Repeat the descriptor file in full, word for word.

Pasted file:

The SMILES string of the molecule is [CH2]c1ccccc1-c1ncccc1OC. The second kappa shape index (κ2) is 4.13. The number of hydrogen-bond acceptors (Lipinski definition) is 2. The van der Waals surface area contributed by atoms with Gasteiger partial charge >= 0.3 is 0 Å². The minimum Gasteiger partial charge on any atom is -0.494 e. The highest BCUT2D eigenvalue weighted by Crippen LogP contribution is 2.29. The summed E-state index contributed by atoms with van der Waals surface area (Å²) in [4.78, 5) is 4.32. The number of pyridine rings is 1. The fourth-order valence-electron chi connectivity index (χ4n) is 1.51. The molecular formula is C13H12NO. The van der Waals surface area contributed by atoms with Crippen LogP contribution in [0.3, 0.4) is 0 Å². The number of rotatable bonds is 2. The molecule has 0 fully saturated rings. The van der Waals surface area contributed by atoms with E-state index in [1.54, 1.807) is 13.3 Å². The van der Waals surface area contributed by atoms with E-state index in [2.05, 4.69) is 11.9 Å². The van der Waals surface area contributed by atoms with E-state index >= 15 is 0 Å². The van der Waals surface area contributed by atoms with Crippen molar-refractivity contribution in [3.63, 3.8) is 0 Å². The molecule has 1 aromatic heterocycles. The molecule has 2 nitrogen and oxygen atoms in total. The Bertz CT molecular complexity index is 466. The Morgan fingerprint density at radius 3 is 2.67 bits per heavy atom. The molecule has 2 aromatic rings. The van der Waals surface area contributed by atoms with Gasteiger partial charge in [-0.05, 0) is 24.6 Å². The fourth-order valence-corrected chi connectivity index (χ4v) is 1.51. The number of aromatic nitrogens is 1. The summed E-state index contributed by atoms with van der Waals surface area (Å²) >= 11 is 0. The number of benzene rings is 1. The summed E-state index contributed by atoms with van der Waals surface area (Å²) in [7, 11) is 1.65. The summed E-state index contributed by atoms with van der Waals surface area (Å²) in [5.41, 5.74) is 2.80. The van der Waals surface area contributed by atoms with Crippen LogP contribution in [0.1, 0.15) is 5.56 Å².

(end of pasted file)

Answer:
The SMILES string of the molecule is [CH2]c1ccccc1-c1ncccc1OC. The second kappa shape index (κ2) is 4.13. The number of hydrogen-bond acceptors (Lipinski definition) is 2. The van der Waals surface area contributed by atoms with Gasteiger partial charge >= 0.3 is 0 Å². The minimum Gasteiger partial charge on any atom is -0.494 e. The highest BCUT2D eigenvalue weighted by Crippen LogP contribution is 2.29. The summed E-state index contributed by atoms with van der Waals surface area (Å²) in [4.78, 5) is 4.32. The number of pyridine rings is 1. The fourth-order valence-electron chi connectivity index (χ4n) is 1.51. The molecular formula is C13H12NO. The van der Waals surface area contributed by atoms with Crippen LogP contribution in [0.3, 0.4) is 0 Å². The number of rotatable bonds is 2. The molecule has 0 fully saturated rings. The van der Waals surface area contributed by atoms with E-state index in [1.54, 1.807) is 13.3 Å². The van der Waals surface area contributed by atoms with E-state index in [2.05, 4.69) is 11.9 Å². The van der Waals surface area contributed by atoms with E-state index >= 15 is 0 Å². The van der Waals surface area contributed by atoms with Crippen molar-refractivity contribution in [3.63, 3.8) is 0 Å². The molecule has 1 aromatic heterocycles. The molecule has 2 nitrogen and oxygen atoms in total. The Bertz CT molecular complexity index is 466. The Morgan fingerprint density at radius 3 is 2.67 bits per heavy atom. The molecule has 2 aromatic rings. The van der Waals surface area contributed by atoms with Gasteiger partial charge in [-0.05, 0) is 24.6 Å². The fourth-order valence-corrected chi connectivity index (χ4v) is 1.51. The number of aromatic nitrogens is 1. The summed E-state index contributed by atoms with van der Waals surface area (Å²) >= 11 is 0. The number of benzene rings is 1. The summed E-state index contributed by atoms with van der Waals surface area (Å²) in [7, 11) is 1.65. The summed E-state index contributed by atoms with van der Waals surface area (Å²) in [5.41, 5.74) is 2.80. The van der Waals surface area contributed by atoms with Crippen LogP contribution in [0.1, 0.15) is 5.56 Å².